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What Serena Williams Means to Her Fans

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It’s hard to say what’s stronger: Serena Williams’s howitzer serves, or the deep and powerful passions she provokes from fans watching those shots — particularly those that have been forged as outsiders in tennis.

Since this 12 months’s U.S. Open is sort of likely Williams’s last skilled tournament, we asked readers to share personal memories of watching her play, and to inform of the emotions that she stirred. There was no shortage of submissions through which fans described their relationships to Serena, and Venus — how the sisters inspired them to observe matches, travel to tournaments and even take up the sport themselves.

That relationship was particularly powerful amongst Black fans, who referred to Serena Williams as “family,” “our sister” and “our Wonder Woman.”

She has been on the world stage, playing top-flight tennis, for nearly 1 / 4 century. But her legacy goes far beyond what she did between the lines. It’s also within the fans she drew to tennis and the joy she provoked amongst those that witnessed her greatness.

(The responses have been condensed and edited for clarity.)

Amanda: My friends and I speak about it to today: Once you had beads in your hair as a child, you couldn’t tell us nothing. It felt like they were bringing our childhood to the court along with her.

She opened doors for Black women to enter spaces where we’re not welcome and in addition to not conform. She brought her hairstyle. She brought her structure, her construct. She brought the emotion. Numerous times as a Black woman, you’re told to be quiet. When she was upset, everyone knew. She showed anger.

Serena showed me that who I’m is enough. We’re enough. She seems like an enormous sister. And we got here here for her, like, “We’re here for you.”

Rachel: In a whole lot of ways, I feel like I’ve grown up with Serena, experiencing the identical phases of life that she has at the identical time. I even have a really strong, visceral feeling toward her. After I was pregnant with my second child, John, I remember seeing her five-part documentary and watching her undergo the entire birthing experience.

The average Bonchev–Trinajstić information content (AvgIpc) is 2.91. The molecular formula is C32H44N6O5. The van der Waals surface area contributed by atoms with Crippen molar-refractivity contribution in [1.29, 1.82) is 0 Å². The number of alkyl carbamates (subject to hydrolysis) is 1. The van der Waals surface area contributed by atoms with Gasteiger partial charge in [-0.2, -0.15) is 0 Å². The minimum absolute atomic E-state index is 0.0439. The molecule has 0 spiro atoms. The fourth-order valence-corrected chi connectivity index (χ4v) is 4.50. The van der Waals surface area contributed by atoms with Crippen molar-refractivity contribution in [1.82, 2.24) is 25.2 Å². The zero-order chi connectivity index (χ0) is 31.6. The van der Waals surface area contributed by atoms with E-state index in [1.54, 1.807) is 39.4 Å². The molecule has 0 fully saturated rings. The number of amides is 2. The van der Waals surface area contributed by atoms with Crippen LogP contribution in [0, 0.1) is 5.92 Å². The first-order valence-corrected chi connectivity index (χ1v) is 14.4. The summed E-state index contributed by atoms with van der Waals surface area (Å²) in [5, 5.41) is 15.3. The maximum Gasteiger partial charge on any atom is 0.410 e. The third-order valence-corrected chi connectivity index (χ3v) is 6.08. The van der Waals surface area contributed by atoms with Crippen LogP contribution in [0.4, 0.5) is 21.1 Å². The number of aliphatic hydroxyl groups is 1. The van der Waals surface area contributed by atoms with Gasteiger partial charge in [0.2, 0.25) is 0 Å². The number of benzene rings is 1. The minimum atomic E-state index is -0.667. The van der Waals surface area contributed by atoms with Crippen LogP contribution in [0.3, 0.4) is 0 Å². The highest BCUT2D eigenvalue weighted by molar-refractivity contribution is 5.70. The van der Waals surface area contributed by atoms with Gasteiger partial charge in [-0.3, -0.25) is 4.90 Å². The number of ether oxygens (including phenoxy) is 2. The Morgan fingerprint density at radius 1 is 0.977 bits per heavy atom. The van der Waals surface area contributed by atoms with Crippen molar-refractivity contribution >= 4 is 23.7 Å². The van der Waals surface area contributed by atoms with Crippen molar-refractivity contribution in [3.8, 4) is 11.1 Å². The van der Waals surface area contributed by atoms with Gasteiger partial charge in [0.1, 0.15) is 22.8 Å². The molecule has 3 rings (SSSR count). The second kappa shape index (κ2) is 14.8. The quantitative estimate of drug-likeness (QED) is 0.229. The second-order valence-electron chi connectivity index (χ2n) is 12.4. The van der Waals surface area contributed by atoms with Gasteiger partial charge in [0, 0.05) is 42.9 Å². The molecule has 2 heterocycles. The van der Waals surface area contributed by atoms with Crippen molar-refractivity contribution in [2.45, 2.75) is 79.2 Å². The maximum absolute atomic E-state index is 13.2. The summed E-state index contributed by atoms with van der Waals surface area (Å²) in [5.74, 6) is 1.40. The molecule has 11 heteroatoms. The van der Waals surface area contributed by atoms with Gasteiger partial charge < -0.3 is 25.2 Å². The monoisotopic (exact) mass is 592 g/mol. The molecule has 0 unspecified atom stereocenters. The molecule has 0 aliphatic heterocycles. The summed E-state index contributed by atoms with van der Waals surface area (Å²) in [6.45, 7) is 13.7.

That was so on my mind after I was pregnant with him because I just was not getting the care that I felt like I should and like my doctors weren’t listening to me. I used to be seven months pregnant, and I made a decision to modify practices. I’m so glad I did because we had a bit little bit of a situation during his birth, but I felt so way more secure. Just knowing her story and knowing how she needed to advocate for herself, even to the physicians. And I felt like I even have to advocate for myself in the identical way with my birthing story.

I’ve been going to U.S. Open for 30 years. As a Black woman, seeing her winning was transformative for me. I was one among the few Black fans in my early years. Now lots of my Black friends from college go. That was not the case within the ’90s.

Serena resonates with me because she is unashamedly Black. She did things on her own terms and propelled herself to greatness, doing so in a sport that felt by design that it was off limits to Black people. She is my only sports hero, and to me will at all times be the best.

The U.S. Open may very well be the tennis star’s last skilled tournament after an extended profession of breaking boundaries and obliterating expectations.

I tear up over her 2007 Australian Open win, where she was so heavily criticized for her weight and dedication to the game. After winning, she gave a tribute speech to her late sister, Yetunde Price. When I even have a tricky day, I rewatch that final.